Genetic testing is a relatively new tool available to patients and their providers to help them assess the risks and interventions warranted for many kinds of cancers. RGU now offers this testing through the RGU Cancer Center to patients and family members affected by cancer or those who have high risk.
This is a field where new developments are happening frequently, and not all patients will be identified for testing. The information provided here should help patients understand more about what is available and how it can help make decisions on screening and treatment going forward.
What exactly is genetic testing?
Genetic testing for cancer involves taking either a blood sample or cheek swab from a patient. This is done in the office during the visit with a provider. The sample is then sent to a genetic lab, where the patient’s DNA is studied to see if any gene mutations are present that have been associated with a higher risk of developing cancer.
It’s important for patients to understand that just because you have a certain gene marker, doesn’t mean that you will get cancer. It is simply one piece of information that helps you and your doctor understand your personal risk factors.
Who is a candidate for genetic testing?
In general, anyone under the age of 50 who has had any type of cancer is a candidate for genetic testing because they are automatically at a higher risk for other kinds of cancers. In addition, anyone who has a strong family history of cancer can also be referred for genetic testing, as well as someone who is diagnosed with another condition that puts them at a higher risk.
That is the general guideline, but the National Comprehensive Cancer Network (NCCN) publishes specific guidelines for different types of cancers and situations. Most practitioners use these recommendations to decide which patients should be tested. In addition, insurance companies use them to determine what testing is covered.
What happens next?
After testing is done the doctor will go over the results with the patient and discuss whether further screening or other intervention is warranted. Again, it is important to remember that testing positive for a specific gene does not mean you will get cancer, and testing negative does not mean you will not. The test only identifies a lower or higher risk factor, and those numbers are different for different types of cancer.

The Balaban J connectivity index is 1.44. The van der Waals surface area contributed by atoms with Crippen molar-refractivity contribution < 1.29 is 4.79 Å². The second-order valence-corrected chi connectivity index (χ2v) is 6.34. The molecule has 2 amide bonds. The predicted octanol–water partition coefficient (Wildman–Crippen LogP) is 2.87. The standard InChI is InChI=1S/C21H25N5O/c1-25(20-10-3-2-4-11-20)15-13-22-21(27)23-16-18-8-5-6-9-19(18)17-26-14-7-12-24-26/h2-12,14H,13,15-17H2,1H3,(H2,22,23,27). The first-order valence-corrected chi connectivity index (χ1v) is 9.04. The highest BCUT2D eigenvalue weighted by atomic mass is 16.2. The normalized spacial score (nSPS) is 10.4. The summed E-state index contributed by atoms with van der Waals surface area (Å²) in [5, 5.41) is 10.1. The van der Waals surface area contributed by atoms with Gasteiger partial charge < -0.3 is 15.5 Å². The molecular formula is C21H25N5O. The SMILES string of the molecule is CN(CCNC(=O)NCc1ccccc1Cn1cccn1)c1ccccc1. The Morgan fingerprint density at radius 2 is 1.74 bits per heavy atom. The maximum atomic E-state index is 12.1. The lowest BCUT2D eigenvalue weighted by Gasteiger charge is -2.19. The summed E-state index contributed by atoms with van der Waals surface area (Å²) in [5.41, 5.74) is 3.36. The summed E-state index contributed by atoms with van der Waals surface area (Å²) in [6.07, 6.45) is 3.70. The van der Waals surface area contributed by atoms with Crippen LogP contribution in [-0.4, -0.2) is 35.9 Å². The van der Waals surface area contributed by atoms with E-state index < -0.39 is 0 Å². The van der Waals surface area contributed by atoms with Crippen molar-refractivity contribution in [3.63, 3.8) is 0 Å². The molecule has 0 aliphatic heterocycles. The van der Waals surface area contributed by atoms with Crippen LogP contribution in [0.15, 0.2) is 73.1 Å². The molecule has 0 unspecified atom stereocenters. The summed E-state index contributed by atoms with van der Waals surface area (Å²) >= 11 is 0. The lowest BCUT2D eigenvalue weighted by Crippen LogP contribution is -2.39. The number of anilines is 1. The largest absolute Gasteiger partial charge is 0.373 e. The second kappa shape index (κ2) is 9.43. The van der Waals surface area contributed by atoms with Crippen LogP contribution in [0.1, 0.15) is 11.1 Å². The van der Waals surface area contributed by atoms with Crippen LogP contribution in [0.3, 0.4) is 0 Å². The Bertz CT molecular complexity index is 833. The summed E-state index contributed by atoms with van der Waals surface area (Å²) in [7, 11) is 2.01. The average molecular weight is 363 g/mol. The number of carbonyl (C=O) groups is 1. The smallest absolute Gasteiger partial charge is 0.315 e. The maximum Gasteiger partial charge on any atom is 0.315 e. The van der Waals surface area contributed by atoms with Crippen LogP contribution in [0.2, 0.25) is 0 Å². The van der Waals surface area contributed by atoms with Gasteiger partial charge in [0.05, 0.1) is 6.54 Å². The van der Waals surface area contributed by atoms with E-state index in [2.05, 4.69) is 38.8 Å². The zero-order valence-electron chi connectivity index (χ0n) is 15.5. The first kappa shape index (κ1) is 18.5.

Once one person in a family tests positive for a genetic mutation, other family members should also be tested to see if they are positive for the gene (ie. to determine if the gene has been passed on). Then they can also watch carefully with the guidance of their doctor for any early signs of cancer.
If there is a positive finding, the NCCN also publishes guidelines for how to follow up for each type of cancer risk. This includes specific recommendations for further screening and follow-up care. However, there are some genes that are so newly identified that there aren’t guildines yet. In that case we personalize the next steps for that patient.
What if I think I am a candidate for testing?
Genetic testing is a new and rapidly developing field and most people do not need to be tested for risk factors. According to the American Cancer Society, only about 5-10% of cancers are thought to be hereditary cancers. You can read more about gene testing here.
If you believe that you are a candidate because of the risk factors listed above or would like to discuss genetic testing with your doctor, call us today at 915-225-2060 or contact us online to make an appointment.